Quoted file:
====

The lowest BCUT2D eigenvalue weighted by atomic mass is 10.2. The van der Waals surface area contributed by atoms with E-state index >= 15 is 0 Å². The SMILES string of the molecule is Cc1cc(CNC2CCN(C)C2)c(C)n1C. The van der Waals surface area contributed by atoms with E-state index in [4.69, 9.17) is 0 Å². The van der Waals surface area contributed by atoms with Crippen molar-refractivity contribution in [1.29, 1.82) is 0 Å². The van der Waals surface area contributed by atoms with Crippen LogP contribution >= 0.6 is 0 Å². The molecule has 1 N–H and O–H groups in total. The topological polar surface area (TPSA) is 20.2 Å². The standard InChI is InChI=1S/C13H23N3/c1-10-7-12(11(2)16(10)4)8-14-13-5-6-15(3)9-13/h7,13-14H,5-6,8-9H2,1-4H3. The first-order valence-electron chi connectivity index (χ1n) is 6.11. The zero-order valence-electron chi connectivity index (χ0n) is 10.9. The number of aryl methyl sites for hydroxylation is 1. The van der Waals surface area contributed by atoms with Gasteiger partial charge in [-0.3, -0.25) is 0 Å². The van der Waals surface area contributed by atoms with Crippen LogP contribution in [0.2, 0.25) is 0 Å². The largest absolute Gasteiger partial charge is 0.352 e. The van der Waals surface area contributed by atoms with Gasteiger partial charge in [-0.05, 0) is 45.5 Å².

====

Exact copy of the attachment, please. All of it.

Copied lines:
The lowest BCUT2D eigenvalue weighted by atomic mass is 10.2. The van der Waals surface area contributed by atoms with E-state index >= 15 is 0 Å². The SMILES string of the molecule is Cc1cc(CNC2CCN(C)C2)c(C)n1C. The van der Waals surface area contributed by atoms with E-state index in [4.69, 9.17) is 0 Å². The van der Waals surface area contributed by atoms with Crippen molar-refractivity contribution in [1.29, 1.82) is 0 Å². The van der Waals surface area contributed by atoms with Crippen LogP contribution >= 0.6 is 0 Å². The molecule has 1 N–H and O–H groups in total. The topological polar surface area (TPSA) is 20.2 Å². The standard InChI is InChI=1S/C13H23N3/c1-10-7-12(11(2)16(10)4)8-14-13-5-6-15(3)9-13/h7,13-14H,5-6,8-9H2,1-4H3. The first-order valence-electron chi connectivity index (χ1n) is 6.11. The zero-order valence-electron chi connectivity index (χ0n) is 10.9. The number of aryl methyl sites for hydroxylation is 1. The van der Waals surface area contributed by atoms with Gasteiger partial charge in [-0.3, -0.25) is 0 Å². The van der Waals surface area contributed by atoms with Crippen LogP contribution in [0.2, 0.25) is 0 Å². The largest absolute Gasteiger partial charge is 0.352 e. The van der Waals surface area contributed by atoms with Gasteiger partial charge in [-0.05, 0) is 45.5 Å².